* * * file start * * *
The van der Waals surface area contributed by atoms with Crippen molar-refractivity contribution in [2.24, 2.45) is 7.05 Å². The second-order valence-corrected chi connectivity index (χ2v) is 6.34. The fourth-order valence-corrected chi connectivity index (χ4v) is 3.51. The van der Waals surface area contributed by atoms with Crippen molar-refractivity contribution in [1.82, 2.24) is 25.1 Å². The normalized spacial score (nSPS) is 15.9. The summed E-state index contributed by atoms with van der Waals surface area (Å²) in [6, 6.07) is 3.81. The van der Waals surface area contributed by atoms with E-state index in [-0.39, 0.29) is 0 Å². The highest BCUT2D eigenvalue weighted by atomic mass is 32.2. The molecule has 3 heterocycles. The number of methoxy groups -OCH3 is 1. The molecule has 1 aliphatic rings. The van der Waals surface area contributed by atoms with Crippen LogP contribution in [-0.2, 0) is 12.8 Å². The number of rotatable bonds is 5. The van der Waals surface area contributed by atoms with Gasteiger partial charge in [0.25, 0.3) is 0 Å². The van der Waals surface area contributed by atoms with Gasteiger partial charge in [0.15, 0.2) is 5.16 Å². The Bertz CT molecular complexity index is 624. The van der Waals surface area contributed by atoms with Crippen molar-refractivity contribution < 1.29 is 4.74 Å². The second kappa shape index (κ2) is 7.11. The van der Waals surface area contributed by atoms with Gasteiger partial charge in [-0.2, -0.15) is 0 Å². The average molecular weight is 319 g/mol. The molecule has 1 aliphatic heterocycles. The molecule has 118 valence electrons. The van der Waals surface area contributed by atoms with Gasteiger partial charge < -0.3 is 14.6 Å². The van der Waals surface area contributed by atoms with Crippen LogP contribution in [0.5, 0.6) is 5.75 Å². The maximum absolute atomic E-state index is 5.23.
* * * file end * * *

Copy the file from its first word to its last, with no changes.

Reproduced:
The van der Waals surface area contributed by atoms with Crippen molar-refractivity contribution in [2.24, 2.45) is 7.05 Å². The second-order valence-corrected chi connectivity index (χ2v) is 6.34. The fourth-order valence-corrected chi connectivity index (χ4v) is 3.51. The van der Waals surface area contributed by atoms with Crippen molar-refractivity contribution in [1.82, 2.24) is 25.1 Å². The normalized spacial score (nSPS) is 15.9. The summed E-state index contributed by atoms with van der Waals surface area (Å²) in [6, 6.07) is 3.81. The van der Waals surface area contributed by atoms with E-state index in [-0.39, 0.29) is 0 Å². The highest BCUT2D eigenvalue weighted by atomic mass is 32.2. The molecule has 3 heterocycles. The number of methoxy groups -OCH3 is 1. The molecule has 1 aliphatic rings. The van der Waals surface area contributed by atoms with Crippen LogP contribution in [-0.2, 0) is 12.8 Å². The number of rotatable bonds is 5. The van der Waals surface area contributed by atoms with Gasteiger partial charge in [0.25, 0.3) is 0 Å². The van der Waals surface area contributed by atoms with Gasteiger partial charge in [0.15, 0.2) is 5.16 Å². The Bertz CT molecular complexity index is 624. The van der Waals surface area contributed by atoms with Crippen molar-refractivity contribution < 1.29 is 4.74 Å². The second kappa shape index (κ2) is 7.11. The van der Waals surface area contributed by atoms with Gasteiger partial charge in [-0.2, -0.15) is 0 Å². The average molecular weight is 319 g/mol. The molecule has 1 aliphatic heterocycles. The molecule has 118 valence electrons. The van der Waals surface area contributed by atoms with Gasteiger partial charge < -0.3 is 14.6 Å². The van der Waals surface area contributed by atoms with Crippen LogP contribution in [0.5, 0.6) is 5.75 Å². The maximum absolute atomic E-state index is 5.23.